We become what we behold. We shape our tools and then our tools shape us. – Marshall McLuhan
I’ve been wandering down a path looking at how scientists, writers and artists used their notebooks – in what we might call their workshop – and the nature of the marks they made. In doing that I came across the idea of “paper tools”, a methodological concept introduced by Ursula Klein in a few papers.
The term caught my eye – “paper tools” – a nice term for something that we’re all familiar with even if we don’t really think about it much. Bargheer (2001) goes into one specific tool in more detail, the 2×2 table, and shows how it became a popular tool in the first half of the last century among sociologists.
As is often the case the outdated tools of yesterday’s research are used by businesses and consultancies today as the latest thing they’ve learned. But while there are better approaches now the 2×2 table is still powerful because it lets you analyse pairs of concepts in a rough but useful way.
Take, for example, a problem I have been facing with writing content for this blog. As I read academic research it gets harder to find ideas that I can write about quickly. Some of the concepts I’m coming across need time to work through and understand before one can write about them with any authority. At the same time it would be nice to keep going with the blog as I carry on towards my goal of getting a million words out as I try and learn how to write better.
This is a good problem to analyse using a 2×2 table – looking at the length of content vs the content of content. You can write stuff that’s long or short or you can write stuff that’s deep or shallow.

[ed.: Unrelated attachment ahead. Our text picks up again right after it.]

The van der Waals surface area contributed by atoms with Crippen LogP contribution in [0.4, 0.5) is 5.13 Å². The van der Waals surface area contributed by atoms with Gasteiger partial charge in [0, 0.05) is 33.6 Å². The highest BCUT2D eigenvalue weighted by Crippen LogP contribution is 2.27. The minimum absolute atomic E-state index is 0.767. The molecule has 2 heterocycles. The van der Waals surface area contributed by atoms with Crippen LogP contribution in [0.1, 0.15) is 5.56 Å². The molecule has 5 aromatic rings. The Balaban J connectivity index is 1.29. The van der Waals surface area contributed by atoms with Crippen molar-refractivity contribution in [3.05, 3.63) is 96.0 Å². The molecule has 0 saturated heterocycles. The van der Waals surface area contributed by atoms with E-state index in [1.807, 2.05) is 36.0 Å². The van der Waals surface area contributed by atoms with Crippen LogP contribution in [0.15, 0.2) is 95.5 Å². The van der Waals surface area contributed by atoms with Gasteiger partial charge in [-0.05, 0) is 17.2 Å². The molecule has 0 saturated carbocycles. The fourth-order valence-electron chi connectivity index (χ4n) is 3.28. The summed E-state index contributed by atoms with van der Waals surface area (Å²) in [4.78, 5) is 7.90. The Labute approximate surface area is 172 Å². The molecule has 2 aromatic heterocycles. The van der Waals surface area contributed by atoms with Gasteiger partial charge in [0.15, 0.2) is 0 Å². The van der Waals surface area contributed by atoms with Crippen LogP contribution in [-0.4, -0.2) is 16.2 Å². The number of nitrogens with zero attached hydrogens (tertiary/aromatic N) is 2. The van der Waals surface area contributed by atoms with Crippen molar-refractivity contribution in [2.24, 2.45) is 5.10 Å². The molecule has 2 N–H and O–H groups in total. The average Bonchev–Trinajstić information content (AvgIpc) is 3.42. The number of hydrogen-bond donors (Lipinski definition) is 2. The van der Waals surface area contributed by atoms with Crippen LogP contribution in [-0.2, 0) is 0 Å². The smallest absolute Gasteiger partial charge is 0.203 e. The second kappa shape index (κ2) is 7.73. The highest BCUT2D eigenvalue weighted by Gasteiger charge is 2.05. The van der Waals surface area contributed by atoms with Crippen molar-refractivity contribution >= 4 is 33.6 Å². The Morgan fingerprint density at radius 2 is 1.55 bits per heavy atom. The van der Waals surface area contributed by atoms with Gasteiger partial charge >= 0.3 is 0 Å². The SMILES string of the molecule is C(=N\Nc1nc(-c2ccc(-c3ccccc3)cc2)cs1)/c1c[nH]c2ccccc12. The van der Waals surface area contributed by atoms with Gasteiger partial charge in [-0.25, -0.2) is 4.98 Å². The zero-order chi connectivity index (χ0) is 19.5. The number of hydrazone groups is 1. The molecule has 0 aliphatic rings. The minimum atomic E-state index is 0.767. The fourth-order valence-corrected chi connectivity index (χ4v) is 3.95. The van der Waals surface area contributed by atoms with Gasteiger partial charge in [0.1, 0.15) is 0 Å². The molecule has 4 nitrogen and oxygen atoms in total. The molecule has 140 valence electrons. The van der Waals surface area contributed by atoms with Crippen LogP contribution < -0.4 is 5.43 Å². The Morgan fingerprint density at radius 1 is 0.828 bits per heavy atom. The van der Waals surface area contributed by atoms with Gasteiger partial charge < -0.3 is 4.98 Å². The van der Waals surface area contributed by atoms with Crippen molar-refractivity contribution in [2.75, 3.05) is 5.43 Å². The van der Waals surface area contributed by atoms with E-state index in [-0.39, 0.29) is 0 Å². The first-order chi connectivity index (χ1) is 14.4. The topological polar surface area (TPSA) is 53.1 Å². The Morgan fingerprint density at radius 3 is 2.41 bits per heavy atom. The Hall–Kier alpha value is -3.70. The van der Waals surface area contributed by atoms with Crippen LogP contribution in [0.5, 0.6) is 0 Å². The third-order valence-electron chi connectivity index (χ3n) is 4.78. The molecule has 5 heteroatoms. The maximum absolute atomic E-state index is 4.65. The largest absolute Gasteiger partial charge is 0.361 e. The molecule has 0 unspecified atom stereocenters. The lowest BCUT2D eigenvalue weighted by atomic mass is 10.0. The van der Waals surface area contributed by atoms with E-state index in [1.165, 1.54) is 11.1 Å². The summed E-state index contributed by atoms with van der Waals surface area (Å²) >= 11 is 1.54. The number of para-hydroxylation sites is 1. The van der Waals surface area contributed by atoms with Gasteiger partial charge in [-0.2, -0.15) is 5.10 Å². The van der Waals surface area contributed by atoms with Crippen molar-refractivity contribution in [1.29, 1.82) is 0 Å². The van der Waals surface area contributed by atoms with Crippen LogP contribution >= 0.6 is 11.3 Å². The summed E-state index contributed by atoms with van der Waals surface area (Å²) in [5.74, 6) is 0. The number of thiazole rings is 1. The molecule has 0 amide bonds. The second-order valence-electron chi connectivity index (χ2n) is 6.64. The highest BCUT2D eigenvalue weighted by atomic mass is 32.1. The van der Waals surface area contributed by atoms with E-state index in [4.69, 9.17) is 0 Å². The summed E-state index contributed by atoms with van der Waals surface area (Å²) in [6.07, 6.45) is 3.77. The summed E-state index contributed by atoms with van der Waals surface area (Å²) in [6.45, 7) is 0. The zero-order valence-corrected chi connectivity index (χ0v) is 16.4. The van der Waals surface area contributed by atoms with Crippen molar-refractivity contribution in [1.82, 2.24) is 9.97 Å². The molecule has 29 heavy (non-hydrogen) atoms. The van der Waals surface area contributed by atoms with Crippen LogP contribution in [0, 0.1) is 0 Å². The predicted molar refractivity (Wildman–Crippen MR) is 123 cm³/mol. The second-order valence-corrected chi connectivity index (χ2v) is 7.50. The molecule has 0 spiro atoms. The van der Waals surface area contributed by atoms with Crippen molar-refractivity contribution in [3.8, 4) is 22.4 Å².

When you put this information into a 2×2 table it helps you make sense of your options. For example, most of the stuff that comes up on your feed is short content that’s shallow – it’s click bait that delivers nothing of value. At the same time you get long content that’s just as shallow – usually a tired sales pitch that thinks that long form content selling some rubbish is going to work on you. All this does is waste your time.
On the other hand you can have short content that is insightful – something that you can take away and use immediately. A tip, a hack, a method. I saw one recently on how to draw gears – a useful trick for a visual thinker. You could argue that this is the kind of material Seth Godin puts out, writing short content every day but aiming to make it punchy and insightful.
At the other extreme you have long form content that is genuinely useful – Tim Urban’s blog comes to mind here. Perhaps a few others.
So there are two takeaways here – the first is the use of the 2×2 table as a paper tool that helps you think about key features or elements of a situation. There is real power there. And then there is the bit about content types.
For me, I think it would be nice if the material in this blog was short enough to read but good enough to be insightful. There is little point in writing shallow material. The long form work, however, needs to make its way into papers and books.
I’ll aim for fewer words next time, then.
Bargheer, S (2021), “Paper tools and the sociological imagination: How the 2×2 table shaped the work of Mills, Lazarsfeld and Parsons”, The American Sociologist, Vol 52, pp 254-275.